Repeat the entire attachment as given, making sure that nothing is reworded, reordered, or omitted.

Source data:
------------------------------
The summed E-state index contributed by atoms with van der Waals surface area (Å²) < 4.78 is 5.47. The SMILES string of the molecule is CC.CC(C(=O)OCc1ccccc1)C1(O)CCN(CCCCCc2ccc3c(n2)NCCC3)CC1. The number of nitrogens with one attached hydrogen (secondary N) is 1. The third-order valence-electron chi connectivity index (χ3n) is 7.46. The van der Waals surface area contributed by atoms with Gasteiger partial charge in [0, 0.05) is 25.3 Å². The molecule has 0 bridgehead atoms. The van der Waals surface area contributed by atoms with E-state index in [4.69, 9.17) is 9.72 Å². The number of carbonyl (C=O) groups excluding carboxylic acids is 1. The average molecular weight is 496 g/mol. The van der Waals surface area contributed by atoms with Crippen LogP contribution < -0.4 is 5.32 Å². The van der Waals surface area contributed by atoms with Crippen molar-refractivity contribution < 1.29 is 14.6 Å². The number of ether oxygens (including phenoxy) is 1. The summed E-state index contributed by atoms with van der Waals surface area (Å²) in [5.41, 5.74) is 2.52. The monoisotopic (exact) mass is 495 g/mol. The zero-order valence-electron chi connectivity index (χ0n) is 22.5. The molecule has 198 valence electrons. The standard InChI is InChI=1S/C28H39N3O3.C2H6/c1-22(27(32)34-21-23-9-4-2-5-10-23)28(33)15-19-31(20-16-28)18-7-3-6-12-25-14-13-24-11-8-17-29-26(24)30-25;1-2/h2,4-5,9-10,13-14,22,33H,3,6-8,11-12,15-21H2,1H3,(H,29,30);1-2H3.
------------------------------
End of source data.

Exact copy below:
The summed E-state index contributed by atoms with van der Waals surface area (Å²) < 4.78 is 5.47. The SMILES string of the molecule is CC.CC(C(=O)OCc1ccccc1)C1(O)CCN(CCCCCc2ccc3c(n2)NCCC3)CC1. The number of nitrogens with one attached hydrogen (secondary N) is 1. The third-order valence-electron chi connectivity index (χ3n) is 7.46. The van der Waals surface area contributed by atoms with Gasteiger partial charge in [0, 0.05) is 25.3 Å². The molecule has 0 bridgehead atoms. The van der Waals surface area contributed by atoms with E-state index in [4.69, 9.17) is 9.72 Å². The number of carbonyl (C=O) groups excluding carboxylic acids is 1. The average molecular weight is 496 g/mol. The van der Waals surface area contributed by atoms with Crippen LogP contribution < -0.4 is 5.32 Å². The van der Waals surface area contributed by atoms with Crippen molar-refractivity contribution < 1.29 is 14.6 Å². The number of ether oxygens (including phenoxy) is 1. The summed E-state index contributed by atoms with van der Waals surface area (Å²) in [5.41, 5.74) is 2.52. The monoisotopic (exact) mass is 495 g/mol. The zero-order valence-electron chi connectivity index (χ0n) is 22.5. The molecule has 198 valence electrons. The standard InChI is InChI=1S/C28H39N3O3.C2H6/c1-22(27(32)34-21-23-9-4-2-5-10-23)28(33)15-19-31(20-16-28)18-7-3-6-12-25-14-13-24-11-8-17-29-26(24)30-25;1-2/h2,4-5,9-10,13-14,22,33H,3,6-8,11-12,15-21H2,1H3,(H,29,30);1-2H3.